The penguins receive painted rocks to present to their mates and to build nests with.

The penguins receive painted rocks to present to their mates and to build nests with.

Photos by Erin Sanchez


Valentine’s Day zoo event warms visitors’ hearts

By: Sarah Wojcik | Royal Oak Review | Published February 13, 2018

 Suren, the Detroit Zoo’s female breeding camel, discovers a frozen treat during Heart Fest.

Suren, the Detroit Zoo’s female breeding camel, discovers a frozen treat during Heart Fest.

Photo by Erin Sanchez

 An otter enjoys a treat-filled  frozen valentine during the Heart Fest event at the Detroit Zoo Feb. 7.

An otter enjoys a treat-filled frozen valentine during the Heart Fest event at the Detroit Zoo Feb. 7.

ROYAL OAK — On Feb. 7, zookeepers distributed Valentine’s Day-themed treats to “coupled” animals and discussed behind-the-scenes information during a Heart Fest event at the Detroit Zoo.

The event drew a small crowd of visitors who followed a schedule that included penguins, otters, camels, polar bears, seals and wolves.

“The zookeepers here are always working with the animals to provide them fun opportunities and interesting things to do throughout their day, whether it’s providing them with food or smells or anything that helps them use their natural behaviors and live a life that’s really dynamic,” said Elizabeth Arbaugh, the zoo’s mammal curator. “On certain days, like now, it’s close to Valentine’s Day, we’ll put it on our schedule for our guests.”

The penguins received rocks — painted by visitors during a recent program — to use as fodder for their nests. Bonnie Von Dam, the zoo’s associate curator of birds, said the zoo’s newly added gentoo penguins showed early signs of breeding, so staff wanted to provide the rocks to facilitate the natural behavior.

Most of the penguins ignored the rocks poured out by a zookeeper, but a few sidled over, nudged them with their beaks and trod on them.

The otters, Lucius and Whisker, eagerly anticipated their treats, frozen in heart-shaped ice, by racing around their habitat and following the zookeeper’s moves.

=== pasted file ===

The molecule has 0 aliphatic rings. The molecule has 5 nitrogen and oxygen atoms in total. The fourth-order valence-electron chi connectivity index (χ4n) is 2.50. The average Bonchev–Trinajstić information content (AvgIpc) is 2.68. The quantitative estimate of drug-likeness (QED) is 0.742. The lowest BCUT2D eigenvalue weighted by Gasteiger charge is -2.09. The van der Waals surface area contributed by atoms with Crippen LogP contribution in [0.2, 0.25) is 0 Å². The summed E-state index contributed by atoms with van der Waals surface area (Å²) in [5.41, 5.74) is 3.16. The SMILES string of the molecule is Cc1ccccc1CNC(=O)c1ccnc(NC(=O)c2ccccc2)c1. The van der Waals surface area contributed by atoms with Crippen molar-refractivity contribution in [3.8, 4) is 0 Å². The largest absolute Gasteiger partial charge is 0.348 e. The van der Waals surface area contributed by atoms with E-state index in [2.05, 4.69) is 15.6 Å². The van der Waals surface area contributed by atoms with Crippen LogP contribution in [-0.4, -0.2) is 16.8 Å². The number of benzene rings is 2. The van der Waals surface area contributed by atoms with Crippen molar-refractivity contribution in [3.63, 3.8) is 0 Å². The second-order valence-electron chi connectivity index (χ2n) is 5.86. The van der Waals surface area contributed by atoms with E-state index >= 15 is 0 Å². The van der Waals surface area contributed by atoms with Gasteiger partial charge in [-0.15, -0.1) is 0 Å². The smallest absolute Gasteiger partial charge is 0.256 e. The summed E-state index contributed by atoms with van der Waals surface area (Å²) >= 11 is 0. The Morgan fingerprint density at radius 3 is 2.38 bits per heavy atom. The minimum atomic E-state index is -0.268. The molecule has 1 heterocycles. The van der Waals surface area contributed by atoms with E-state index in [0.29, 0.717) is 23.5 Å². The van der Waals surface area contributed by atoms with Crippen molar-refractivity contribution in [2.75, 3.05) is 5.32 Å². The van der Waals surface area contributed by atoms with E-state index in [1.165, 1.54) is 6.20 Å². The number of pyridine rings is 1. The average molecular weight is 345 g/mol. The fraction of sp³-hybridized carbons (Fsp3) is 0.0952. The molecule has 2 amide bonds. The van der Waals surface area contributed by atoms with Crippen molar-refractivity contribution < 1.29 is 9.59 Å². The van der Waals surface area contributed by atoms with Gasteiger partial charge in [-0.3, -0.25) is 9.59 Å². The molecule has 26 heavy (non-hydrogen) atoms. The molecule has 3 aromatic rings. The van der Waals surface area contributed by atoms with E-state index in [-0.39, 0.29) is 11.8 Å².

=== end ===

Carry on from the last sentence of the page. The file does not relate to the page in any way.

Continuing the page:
They dove for, swam with, pawed at and gnawed on their prizes, swimming in circles around their pool to the delight of children and adults.

Lisa Tope-Claspell, of Troy, brought her twin daughters, Paige and Rose Claspell, 5, to the event after she found out about it on Facebook. She said they attended the Heart Fest event last year and loved it.

“When we went last year, the polar bear was sitting over our head, and we thought it was so awesome that we thought we’d come see it again,” Tope-Claspell said.

The camels, Rusty and Suren, meandered directly to the viewing area of their habitat at the prospect of treats, but did not seem to immediately enjoy the frozen barrier between themselves and the ice-encased goodies.

Friends Adam O’Connor, of Hazel Park, and Jessica Sanches, of Bloomfield Hills, said they come for most of the zoo’s special events, thanks to Sanches’ yearly zoo pass. She joked that the camels seem to know O’Connor, and that they often come directly to him.

This time was no different. The pair produced photographic evidence.

“It seems unorthodox, but you get the most action in the off times,” Sanches said. “If there’s no precipitation, just bundle up and you’re good to go.”

The next stop, the Arctic Ring of Life, elicited widespread amusement and awe.

Male polar bear Nuka tread along and sat upon the underwater walkway above guests’ heads in his pursuit of treats, and female Talini appeared later, gracefully swimming through their pool.

“The natural behavior with polar bears in the wild is to be stalking their prey and stalking their food,” Arbaugh said. “We set up scenarios (where they can do so) and then pounce on it and tear it up using their strong claws.”

Seals Kiinaq and Georgie also spiraled for their fishy, frozen treats. Arbaugh said their section of the Arctic Ring of Life is divided from the polar bears by see-through dividers. 

Lastly, wolves Kaska and Wazi received piñatas full of chicken breast, ground beef, spices and ice treats. The pair transported their respective piñatas to separate locations and promptly ripped them apart, opting for the meat first.

“I think we’ve had a lot of wonderful guests here today who have been able to react to the animals and have great times talking to our keepers,” Arbaugh said. “It’s chilly, but it’s sunny, and there are a lot of animals this time of year that are really active.”

The Detroit Zoo is located at 8450 W. 10 Mile Road in Royal Oak. For more information about the zoo, call (248) 541-5717 or visit www.detroitzoo.org.